John Akomfrah's latest video installation travels to the Nasher Museum of Art
26 March 2018Beginning 29 March, the Nasher Museum of Art at Duke University presents Precarity, a new three-channel video installation created by John Akomfrah. Precarity works with the themes of risk, hybridity and the unfathomable to explore the city of New Orleans through the remarkable life and times of Charles "Buddy" Bolden, the first person known to have explored the sonic tonalities of the music now known as jazz.
Through archival imagery and newly-shot footage, Akomfrah's film follows the life of the forgotten New Orleans jazz singer. Beginning in 1900, Buddy Bolden was the most popular musician in the city, celebrated for his innovative improvisational style and influence throughout the community. However, in 1907 at the height of his career, he was permanently committed to the state insane asylum with schizophrenia. A mythical figure, he left behind no known recordings and little imagery. Precarity is an exploration of the city that gave rise to jazz, and one situated at a cultural crossroads. Akomfrah has positioned the film at a similar intersection — part video essay, part historical documentary, part costume drama and part musical video, Precarity is all together a sonographic and visual history of Bolden and his legend on the genre of music now known so well.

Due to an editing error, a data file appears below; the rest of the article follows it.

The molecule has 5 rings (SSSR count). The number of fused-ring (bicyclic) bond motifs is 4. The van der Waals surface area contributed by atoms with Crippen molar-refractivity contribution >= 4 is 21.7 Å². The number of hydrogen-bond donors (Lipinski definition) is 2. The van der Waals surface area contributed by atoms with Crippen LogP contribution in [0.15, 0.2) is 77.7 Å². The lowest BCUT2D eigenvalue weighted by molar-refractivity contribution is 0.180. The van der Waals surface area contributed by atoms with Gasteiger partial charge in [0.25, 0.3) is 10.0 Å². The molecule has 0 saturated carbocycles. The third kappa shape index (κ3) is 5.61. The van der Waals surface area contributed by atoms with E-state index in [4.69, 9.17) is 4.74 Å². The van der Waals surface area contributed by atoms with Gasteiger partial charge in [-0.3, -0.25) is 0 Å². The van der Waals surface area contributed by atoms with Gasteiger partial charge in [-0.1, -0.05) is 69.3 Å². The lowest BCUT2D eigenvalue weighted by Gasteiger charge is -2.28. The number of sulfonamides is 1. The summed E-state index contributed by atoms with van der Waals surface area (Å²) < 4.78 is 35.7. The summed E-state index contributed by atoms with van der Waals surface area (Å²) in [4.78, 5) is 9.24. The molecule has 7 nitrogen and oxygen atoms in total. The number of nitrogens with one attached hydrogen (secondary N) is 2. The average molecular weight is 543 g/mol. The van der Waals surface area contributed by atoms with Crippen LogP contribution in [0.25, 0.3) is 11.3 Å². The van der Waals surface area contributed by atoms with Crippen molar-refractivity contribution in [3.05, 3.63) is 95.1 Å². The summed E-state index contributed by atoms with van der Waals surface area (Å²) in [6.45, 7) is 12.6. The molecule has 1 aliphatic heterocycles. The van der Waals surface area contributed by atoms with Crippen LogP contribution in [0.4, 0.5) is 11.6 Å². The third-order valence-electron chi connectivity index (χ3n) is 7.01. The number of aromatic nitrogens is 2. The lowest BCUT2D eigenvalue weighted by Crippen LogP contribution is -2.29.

Previously on view at the Ogden Museum of Southern Art as part of Prospect.4: The Lotus in Spite of the Swamp, the work was made possible by funds from the Nasher Museum of Art Acquisition Fund and VIA Art Fund. Artistic Director for the citywide triennial was Trevor Schoonmaker who is Chief Curator and Patsy R. and Raymond D. Nasher Curator of Contemporary Art the Nasher. The work was acquired by the museum for its permanent collection.